Officer wrong about Waikiki tow-away zone
Please ask someone from the Police Department to clarify the parking regulations for the five to six parking stalls on Kalakaua Avenue, between Beretania and Young streets. On Sept. 1, at 4:15 p.m., I was parked in the first stall from the corner directly under the sign that said "1 Hour Parking 7 a.m. to 6 p.m. except Saturdays, Sundays and holidays." A policeman approached and told me it was a "no-parking" zone between 3:30 and 5:30 p.m. weekdays and I needed to move. I pointed out the lack of a sign indicating that restriction and after we went back and forth a bit about the law and the lack of a sign, he told me to do what I want, he would ticket me if I stayed. He went to ticket a car behind me and I was able to leave before he returned. I know that other areas of Kalakaua have red signs on top of the regular green signs that spell out the "no parking" hours, but there isn't one where I was parked. That small area where the stalls are is not part of a regular lane and does not take up space for moving traffic, so why would parking be restricted?
Answer: We hope that whoever was ticketed contested the citation.
The police officer was "in error," said Lt. Jerry Inouye, of the Honolulu Police Department's Traffic Division.
That area is NOT a no-parking tow-away zone in the afternoons, he said.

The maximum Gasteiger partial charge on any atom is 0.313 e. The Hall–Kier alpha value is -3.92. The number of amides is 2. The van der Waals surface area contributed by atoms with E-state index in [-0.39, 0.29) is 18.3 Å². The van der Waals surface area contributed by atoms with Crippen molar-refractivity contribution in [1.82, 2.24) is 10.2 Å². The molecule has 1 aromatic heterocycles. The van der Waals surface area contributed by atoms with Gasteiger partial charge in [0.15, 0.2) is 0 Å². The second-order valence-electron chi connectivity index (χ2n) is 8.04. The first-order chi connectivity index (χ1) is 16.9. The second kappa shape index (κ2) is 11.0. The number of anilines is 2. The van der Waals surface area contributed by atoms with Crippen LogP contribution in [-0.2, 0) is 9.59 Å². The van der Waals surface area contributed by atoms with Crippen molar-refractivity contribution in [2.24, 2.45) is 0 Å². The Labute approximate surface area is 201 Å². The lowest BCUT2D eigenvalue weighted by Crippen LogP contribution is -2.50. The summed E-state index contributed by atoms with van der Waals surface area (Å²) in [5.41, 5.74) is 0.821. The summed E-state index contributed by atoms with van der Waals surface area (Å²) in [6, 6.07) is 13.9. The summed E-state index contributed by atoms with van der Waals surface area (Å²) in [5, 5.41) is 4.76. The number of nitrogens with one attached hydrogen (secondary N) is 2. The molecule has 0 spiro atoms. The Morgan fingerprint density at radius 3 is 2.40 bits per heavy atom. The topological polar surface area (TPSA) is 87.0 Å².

You're right that if there were that afternoon restriction, there would be a red sign attached to the green sign noting the no-parking period.
There usually also would be a sticker on the parking meter to alert motorists to the afternoon parking restriction, Inouye said.
He speculated that the officer may have been confused because, "generally speaking, between 3:30 and 5:30 (p.m.), the roads leading out of town and leading out of Waikiki are tow zones. But right over there, for whatever reason, it's not."
Inouye apologized for the "wrong information" imparted by the officer.
He said he did speak to District I officers about your complaint, but doesn't know who the officer in question is.
If you want to follow up to make sure he is made aware of the parking situation in the area, call Inouye at 529-3386 with information to identify the officer.
Q: The law says that you cannot park within four feet of either side of a public or private driveway. From where do you measure? A friend got a ticket and he insists he was four feet away from the driveway. I told him I had read or heard someplace that the driveway starts where the curb starts to slope to street level. Is the incline part of the apron included or does the driveway start where the curb is level? (Two questions combined)
A: The incline or "apron" is considered part of a driveway, so the four feet would be measured from the incline, said Capt. Frank Fujii, spokesman for the Honolulu Police Department.
To Jeff Chang for finding my ring in the ocean off Waimanalo Beach on Friday, Oct. 6. -- Michele (and Jessie) Freitas
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